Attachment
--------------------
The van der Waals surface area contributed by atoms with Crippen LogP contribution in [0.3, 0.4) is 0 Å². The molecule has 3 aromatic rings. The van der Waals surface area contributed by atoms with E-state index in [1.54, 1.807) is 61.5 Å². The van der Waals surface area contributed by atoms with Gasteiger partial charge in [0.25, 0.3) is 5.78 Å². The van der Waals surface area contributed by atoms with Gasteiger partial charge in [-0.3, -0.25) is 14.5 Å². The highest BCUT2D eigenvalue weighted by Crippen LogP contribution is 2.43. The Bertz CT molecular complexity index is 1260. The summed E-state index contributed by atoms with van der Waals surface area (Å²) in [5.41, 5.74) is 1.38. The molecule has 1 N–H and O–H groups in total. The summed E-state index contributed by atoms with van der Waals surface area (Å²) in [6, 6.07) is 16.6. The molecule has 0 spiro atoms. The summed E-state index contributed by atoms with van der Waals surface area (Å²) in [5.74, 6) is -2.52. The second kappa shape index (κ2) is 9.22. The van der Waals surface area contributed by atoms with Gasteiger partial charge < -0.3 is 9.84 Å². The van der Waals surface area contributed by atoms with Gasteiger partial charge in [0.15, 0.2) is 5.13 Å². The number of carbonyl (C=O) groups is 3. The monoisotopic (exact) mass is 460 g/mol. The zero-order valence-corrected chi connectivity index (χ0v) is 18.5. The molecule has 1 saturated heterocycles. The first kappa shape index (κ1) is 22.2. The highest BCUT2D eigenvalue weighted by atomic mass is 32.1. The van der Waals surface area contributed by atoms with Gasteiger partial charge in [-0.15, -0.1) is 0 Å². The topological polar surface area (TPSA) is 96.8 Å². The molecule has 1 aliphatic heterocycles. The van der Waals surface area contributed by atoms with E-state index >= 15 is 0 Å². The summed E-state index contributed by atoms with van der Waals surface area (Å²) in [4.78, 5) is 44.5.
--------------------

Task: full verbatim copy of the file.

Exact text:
The van der Waals surface area contributed by atoms with Crippen LogP contribution in [0.3, 0.4) is 0 Å². The molecule has 3 aromatic rings. The van der Waals surface area contributed by atoms with E-state index in [1.54, 1.807) is 61.5 Å². The van der Waals surface area contributed by atoms with Gasteiger partial charge in [0.25, 0.3) is 5.78 Å². The van der Waals surface area contributed by atoms with Gasteiger partial charge in [-0.3, -0.25) is 14.5 Å². The highest BCUT2D eigenvalue weighted by Crippen LogP contribution is 2.43. The Bertz CT molecular complexity index is 1260. The summed E-state index contributed by atoms with van der Waals surface area (Å²) in [5.41, 5.74) is 1.38. The molecule has 1 N–H and O–H groups in total. The summed E-state index contributed by atoms with van der Waals surface area (Å²) in [6, 6.07) is 16.6. The molecule has 0 spiro atoms. The summed E-state index contributed by atoms with van der Waals surface area (Å²) in [5.74, 6) is -2.52. The second kappa shape index (κ2) is 9.22. The van der Waals surface area contributed by atoms with Gasteiger partial charge < -0.3 is 9.84 Å². The van der Waals surface area contributed by atoms with Gasteiger partial charge in [0.15, 0.2) is 5.13 Å². The number of carbonyl (C=O) groups is 3. The monoisotopic (exact) mass is 460 g/mol. The zero-order valence-corrected chi connectivity index (χ0v) is 18.5. The molecule has 1 saturated heterocycles. The first kappa shape index (κ1) is 22.2. The highest BCUT2D eigenvalue weighted by atomic mass is 32.1. The van der Waals surface area contributed by atoms with Gasteiger partial charge in [-0.15, -0.1) is 0 Å². The topological polar surface area (TPSA) is 96.8 Å². The molecule has 1 aliphatic heterocycles. The van der Waals surface area contributed by atoms with E-state index >= 15 is 0 Å². The summed E-state index contributed by atoms with van der Waals surface area (Å²) in [4.78, 5) is 44.5.